Your browser doesn't support javascript.
Show: 20 | 50 | 100
Results 1 - 4 de 4
Filter
Add filters

Database
Document Type
Language
Clinical aspect
Year range
1.
EBioMedicine ; 74: 103722, 2021 Nov 25.
Article in English | MEDLINE | ID: covidwho-1536517

ABSTRACT

BACKGROUND: Numerous publications describe the clinical manifestations of post-acute sequelae of SARS-CoV-2 (PASC or "long COVID"), but they are difficult to integrate because of heterogeneous methods and the lack of a standard for denoting the many phenotypic manifestations. Patient-led studies are of particular importance for understanding the natural history of COVID-19, but integration is hampered because they often use different terms to describe the same symptom or condition. This significant disparity in patient versus clinical characterization motivated the proposed ontological approach to specifying manifestations, which will improve capture and integration of future long COVID studies. METHODS: The Human Phenotype Ontology (HPO) is a widely used standard for exchange and analysis of phenotypic abnormalities in human disease but has not yet been applied to the analysis of COVID-19. FINDINGS: We identified 303 articles published before April 29, 2021, curated 59 relevant manuscripts that described clinical manifestations in 81 cohorts three weeks or more following acute COVID-19, and mapped 287 unique clinical findings to HPO terms. We present layperson synonyms and definitions that can be used to link patient self-report questionnaires to standard medical terminology. Long COVID clinical manifestations are not assessed consistently across studies, and most manifestations have been reported with a wide range of synonyms by different authors. Across at least 10 cohorts, authors reported 31 unique clinical features corresponding to HPO terms; the most commonly reported feature was Fatigue (median 45.1%) and the least commonly reported was Nausea (median 3.9%), but the reported percentages varied widely between studies. INTERPRETATION: Translating long COVID manifestations into computable HPO terms will improve analysis, data capture, and classification of long COVID patients. If researchers, clinicians, and patients share a common language, then studies can be compared/pooled more effectively. Furthermore, mapping lay terminology to HPO will help patients assist clinicians and researchers in creating phenotypic characterizations that are computationally accessible, thereby improving the stratification, diagnosis, and treatment of long COVID. FUNDING: U24TR002306; UL1TR001439; P30AG024832; GBMF4552; R01HG010067; UL1TR002535; K23HL128909; UL1TR002389; K99GM145411 .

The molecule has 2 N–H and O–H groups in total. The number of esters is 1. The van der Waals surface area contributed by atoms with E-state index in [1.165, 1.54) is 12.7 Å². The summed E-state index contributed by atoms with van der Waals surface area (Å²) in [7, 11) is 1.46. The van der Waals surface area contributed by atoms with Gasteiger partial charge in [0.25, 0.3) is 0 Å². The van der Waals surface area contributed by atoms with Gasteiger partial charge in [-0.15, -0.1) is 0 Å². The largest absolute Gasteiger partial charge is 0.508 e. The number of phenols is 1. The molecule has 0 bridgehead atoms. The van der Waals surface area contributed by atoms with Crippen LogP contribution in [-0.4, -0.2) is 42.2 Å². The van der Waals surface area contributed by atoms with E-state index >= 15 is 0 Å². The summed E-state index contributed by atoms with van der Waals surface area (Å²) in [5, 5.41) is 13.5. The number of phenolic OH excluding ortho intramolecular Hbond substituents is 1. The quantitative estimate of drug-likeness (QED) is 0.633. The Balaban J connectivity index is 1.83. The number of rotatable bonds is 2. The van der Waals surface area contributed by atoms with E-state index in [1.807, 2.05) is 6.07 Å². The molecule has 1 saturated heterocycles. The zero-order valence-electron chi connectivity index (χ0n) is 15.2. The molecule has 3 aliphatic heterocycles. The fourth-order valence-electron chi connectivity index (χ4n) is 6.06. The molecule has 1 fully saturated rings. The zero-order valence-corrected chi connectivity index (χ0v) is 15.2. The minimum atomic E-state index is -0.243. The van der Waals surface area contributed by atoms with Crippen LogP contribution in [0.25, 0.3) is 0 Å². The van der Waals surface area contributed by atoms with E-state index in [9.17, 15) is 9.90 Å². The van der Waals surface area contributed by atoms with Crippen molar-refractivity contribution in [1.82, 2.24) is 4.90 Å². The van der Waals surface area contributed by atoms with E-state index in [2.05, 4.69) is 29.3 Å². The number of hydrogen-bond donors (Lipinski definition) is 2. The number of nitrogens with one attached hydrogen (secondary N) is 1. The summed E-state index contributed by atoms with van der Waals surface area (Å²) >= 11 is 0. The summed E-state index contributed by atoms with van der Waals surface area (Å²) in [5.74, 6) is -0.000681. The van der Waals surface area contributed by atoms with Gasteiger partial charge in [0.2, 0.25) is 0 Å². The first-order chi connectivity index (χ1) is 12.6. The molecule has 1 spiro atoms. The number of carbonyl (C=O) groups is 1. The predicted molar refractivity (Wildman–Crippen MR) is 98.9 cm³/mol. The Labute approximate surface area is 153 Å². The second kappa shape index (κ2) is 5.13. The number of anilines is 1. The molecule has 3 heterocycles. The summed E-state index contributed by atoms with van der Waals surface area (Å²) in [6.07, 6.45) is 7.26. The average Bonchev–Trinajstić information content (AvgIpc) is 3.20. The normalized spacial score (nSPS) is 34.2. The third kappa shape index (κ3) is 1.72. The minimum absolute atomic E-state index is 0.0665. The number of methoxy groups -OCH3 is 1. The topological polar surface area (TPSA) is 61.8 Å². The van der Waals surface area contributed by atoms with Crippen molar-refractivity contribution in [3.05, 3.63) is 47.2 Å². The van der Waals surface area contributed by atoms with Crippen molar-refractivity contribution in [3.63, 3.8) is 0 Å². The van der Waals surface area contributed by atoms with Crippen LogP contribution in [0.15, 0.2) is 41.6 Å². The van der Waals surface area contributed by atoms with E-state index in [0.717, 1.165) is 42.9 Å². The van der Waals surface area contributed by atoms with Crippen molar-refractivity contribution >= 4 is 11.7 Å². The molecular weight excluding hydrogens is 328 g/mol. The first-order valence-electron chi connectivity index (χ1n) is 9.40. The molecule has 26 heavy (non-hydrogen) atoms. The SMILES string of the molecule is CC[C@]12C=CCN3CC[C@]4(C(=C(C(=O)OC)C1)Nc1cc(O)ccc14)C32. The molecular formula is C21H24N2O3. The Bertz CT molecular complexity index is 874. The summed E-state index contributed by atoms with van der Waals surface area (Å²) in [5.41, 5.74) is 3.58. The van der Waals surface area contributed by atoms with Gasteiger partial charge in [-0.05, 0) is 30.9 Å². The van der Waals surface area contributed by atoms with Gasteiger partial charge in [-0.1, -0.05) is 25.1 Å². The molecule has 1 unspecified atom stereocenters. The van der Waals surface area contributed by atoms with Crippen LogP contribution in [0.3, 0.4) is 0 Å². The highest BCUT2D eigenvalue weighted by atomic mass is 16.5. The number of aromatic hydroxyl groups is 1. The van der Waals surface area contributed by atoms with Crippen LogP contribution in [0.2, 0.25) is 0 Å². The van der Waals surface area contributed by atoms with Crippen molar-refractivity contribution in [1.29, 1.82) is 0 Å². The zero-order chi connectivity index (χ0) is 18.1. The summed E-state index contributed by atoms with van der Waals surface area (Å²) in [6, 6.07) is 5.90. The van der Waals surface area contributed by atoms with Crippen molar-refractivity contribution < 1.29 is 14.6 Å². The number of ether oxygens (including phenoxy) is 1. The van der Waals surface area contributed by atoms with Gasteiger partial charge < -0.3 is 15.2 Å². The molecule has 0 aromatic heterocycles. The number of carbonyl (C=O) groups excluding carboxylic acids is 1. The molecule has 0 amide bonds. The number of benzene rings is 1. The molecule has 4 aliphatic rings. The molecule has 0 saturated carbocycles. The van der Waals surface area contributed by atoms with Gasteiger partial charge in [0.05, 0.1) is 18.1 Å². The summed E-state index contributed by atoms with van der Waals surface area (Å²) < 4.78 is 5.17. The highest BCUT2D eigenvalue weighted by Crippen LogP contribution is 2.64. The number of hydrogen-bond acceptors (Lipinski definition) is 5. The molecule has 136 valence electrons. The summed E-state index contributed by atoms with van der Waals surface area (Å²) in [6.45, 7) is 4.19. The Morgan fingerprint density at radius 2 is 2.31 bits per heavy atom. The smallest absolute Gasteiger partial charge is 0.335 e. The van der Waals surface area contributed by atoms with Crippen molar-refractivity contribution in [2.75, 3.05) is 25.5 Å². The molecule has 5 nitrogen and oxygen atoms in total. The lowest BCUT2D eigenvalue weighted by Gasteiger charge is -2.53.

2.
Front Glob Womens Health ; 2: 647072, 2021.
Article in English | MEDLINE | ID: covidwho-1533662

ABSTRACT

Amidst the COVID-19 pandemic, there is a need for further research on its manifestation in pregnant women, since they are particularly prone to respiratory pathogens, like severe acute respiratory syndrome coronavirus 2 (SARS-CoV-2), due to physiological changes during pregnancy. Its effects on infants born to mothers with COVID-19 are also not well-studied, and more evidence is needed on vertical transmission of the disease from mother to infant and on the transmission of IgG/IgM antibodies between mother and infant. We aim to systematically review and evaluate the effects of COVID-19 among SARS-CoV-2-positive pregnant women in late pregnancy and neonates with SARS-CoV-2-positive pregnant mothers using blood assays to find indicators of maternal and neonatal complications. We searched for original published articles in Google Scholar, Medline (PubMed), and Embase databases to identify articles in the English language from December 2019 to July 20, 2020. Duplicate entries were searched by their titles, authors, date of publication, and Digital Object Identifier. The selected studies were included based on patient pregnancy on admission, pregnant mothers with laboratory-confirmed COVID-19 virus, maternal/neonatal complications, and blood test results. We excluded duplicate studies, articles where full text was not available, other languages than English, opinions, and perspectives. The meta-analysis using the Generalized Linear Mixed model was conducted using the "meta" and "metaprop" packages in R code. Of the 1,642 studies assessed for eligibility, 29 studies (375 mothers and neonates) were included. Preterm birth rate was 34.2%, and cesarean section rate was 82.7%. Maternal laboratory findings found elevated neutrophils (71.4%; 95% CI: 38.5-90.9), elevated CRP (67.7%; 95%: 50.6-81.1), and low hemoglobin (57.3%; 95% CI: 26.0-87.8). We found platelet count, lactate dehydrogenase, and procalcitonin to be less strongly correlated with preterm birth than between high neutrophil counts (P = 0.0007), low hemoglobin (P = 0.0188), and risk of preterm birth. There is little evidence for vertical transmission. Elevated procalcitonin levels (23.2%; 95% CI: 8.4-49.8) are observed in infants born to mothers with COVID-19, which could indicate risk for neonatal sepsis. These infants may gain passive immunity to COVID-19 through antibody transfer via placenta. These results can guide current obstetrical care during the current SARS-CoV-2 pandemic.

3.
Clin Infect Dis ; 73(6): e1376-e1379, 2021 09 15.
Article in English | MEDLINE | ID: covidwho-1413850

ABSTRACT

In a large cohort of United States healthcare personnel without prior coronavirus disease 2019 (COVID-19) infection, 94 382 doses of messenger RNA (mRNA) COVID-19 vaccine were administered to 49 220 individuals. The adjusted vaccine effectiveness following 2 doses of each of the 2 available brands of mRNA vaccine exceeded 96%.


Subject(s)
COVID-19 , Vaccines , COVID-19 Vaccines , Delivery of Health Care , Humans , RNA, Messenger , SARS-CoV-2 , United States/epidemiology
SELECTION OF CITATIONS
SEARCH DETAIL
...